Control structures are at the heart of imperative and object oriented programming. At some point, given some piece of data, either do this or that. Or do this X times, but only if Y and not Z. Without control language features to control the flow and execution path of a program, computer programs are glorified adding machines, taking data and producing set results.
The following articles give a complete picture of control structures in Ruby.
- In order for control structures to work, at some level there must be a boolean expression. A boolean expression is any expression that can be evaluated as either true or false, control structures need expressions like these to make their decisions. The primary method of generating this true or false value is the comparison operator. Boolean expressions can be combined using boolean operators to form more complex expressions.
- At the most basic level, all flow control is a conditional statement. If X then do this, else if Y then do that. This logic even powers all loops (combined with some form of jump). Ruby provides a number of conditional statements including simple if statements, its inverse the unless statement, if and unless in postfix form, as well as the ternary operator, a way of representing a simple if statement in a compact form.
- Related to the conditional statement is the case statement. The case statement in Ruby is a shorthand for a chain of if/else if statements, and is a common construct in Ruby code. At its heart is the case equality operator which allows for very expressive and flexible case statements.
- You can't program anything interesting without loops either, but Ruby has a strange concept of loops. Where most programming languages just give you really one form of loop (in C, the for/while loop), Ruby mostly leaves loop semantics up to the thing being looped over. For instance, the each method on arrays and other enumerable objects, you won't be using a language keyword to loop over your data, you'll be using a method on the data itself, passing it a block. And, if you must, Ruby does have a for loop, but it's not idiomatic Ruby to use it.
- While exceptions may be something you really only worry about when something goes wrong, they are a form of throw control. Ruby actually has two forms of exceptions, and their uses differ a little bit. You have exceptions using raise, which is what you're thinking about when you think about exceptions. They're mostly for when something goes wrong and you need to raise an exception describing the error. They can either be caught, and there are ways to correct the error (depending on the error, of course) and try the action again. But there is also throw and catch, exceptions that are not quite exceptions. This is more of a method of flow control, being able to throw an object from an inner loop, step out of several loops and conditions and catch it at a higher level. This might be useful in some very complicated coded, but in most situations they're just not needed, especially since Ruby encourages the formation of smaller, more focused methods.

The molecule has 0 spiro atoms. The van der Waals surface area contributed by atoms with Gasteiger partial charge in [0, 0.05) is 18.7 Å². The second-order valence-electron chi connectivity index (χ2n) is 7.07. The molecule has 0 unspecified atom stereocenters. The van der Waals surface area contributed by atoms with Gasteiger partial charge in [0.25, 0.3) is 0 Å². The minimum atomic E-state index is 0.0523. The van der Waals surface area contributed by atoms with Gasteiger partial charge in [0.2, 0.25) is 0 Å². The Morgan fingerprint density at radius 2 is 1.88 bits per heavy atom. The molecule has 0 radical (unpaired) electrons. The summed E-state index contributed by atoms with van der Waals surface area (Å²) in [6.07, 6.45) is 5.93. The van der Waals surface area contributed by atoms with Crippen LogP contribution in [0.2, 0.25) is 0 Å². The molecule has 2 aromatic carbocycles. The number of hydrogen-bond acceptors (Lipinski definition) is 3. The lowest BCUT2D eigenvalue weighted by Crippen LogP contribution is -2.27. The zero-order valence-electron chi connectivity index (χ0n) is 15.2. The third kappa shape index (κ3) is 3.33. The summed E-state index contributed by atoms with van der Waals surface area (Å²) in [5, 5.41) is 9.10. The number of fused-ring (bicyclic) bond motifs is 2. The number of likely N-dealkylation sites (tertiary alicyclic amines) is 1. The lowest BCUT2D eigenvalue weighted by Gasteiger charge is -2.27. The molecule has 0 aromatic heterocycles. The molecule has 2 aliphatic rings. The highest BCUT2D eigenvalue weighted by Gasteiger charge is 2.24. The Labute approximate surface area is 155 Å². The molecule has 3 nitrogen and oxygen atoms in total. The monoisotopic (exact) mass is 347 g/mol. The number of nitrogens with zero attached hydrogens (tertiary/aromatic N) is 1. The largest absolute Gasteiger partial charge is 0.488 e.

- Related to flow control and mentioned in passing above is the Enumerable module. This is the mixin module that is used to implement looping over (among many other things) any type of collection in Ruby including everything from Arrays and Hashes to database query results. Another related feature is ranges, which are used to represent (usually) a range of numbers. Alone, this is not flow control, but combined with the Enumerable module it's typically how you'd iterate over a range of numbers (where in C, you'd be using a for loop and a counter variable).
Well there you have it. This is more or less everything there is to know about loops, conditional expressions, case statements and exceptions in Ruby. There's a bit more to it than other languages, but you'll primarily be using the Enumerable module to do most of the looping and the case and if statements as conditionals. There are a few things mentioned here that are certainly not idiomatic Ruby, such as throw statements (not to be confused with raise statements) and for loops. Typically you'll never see these constructs in "real" code, it's just not how you do it in Ruby.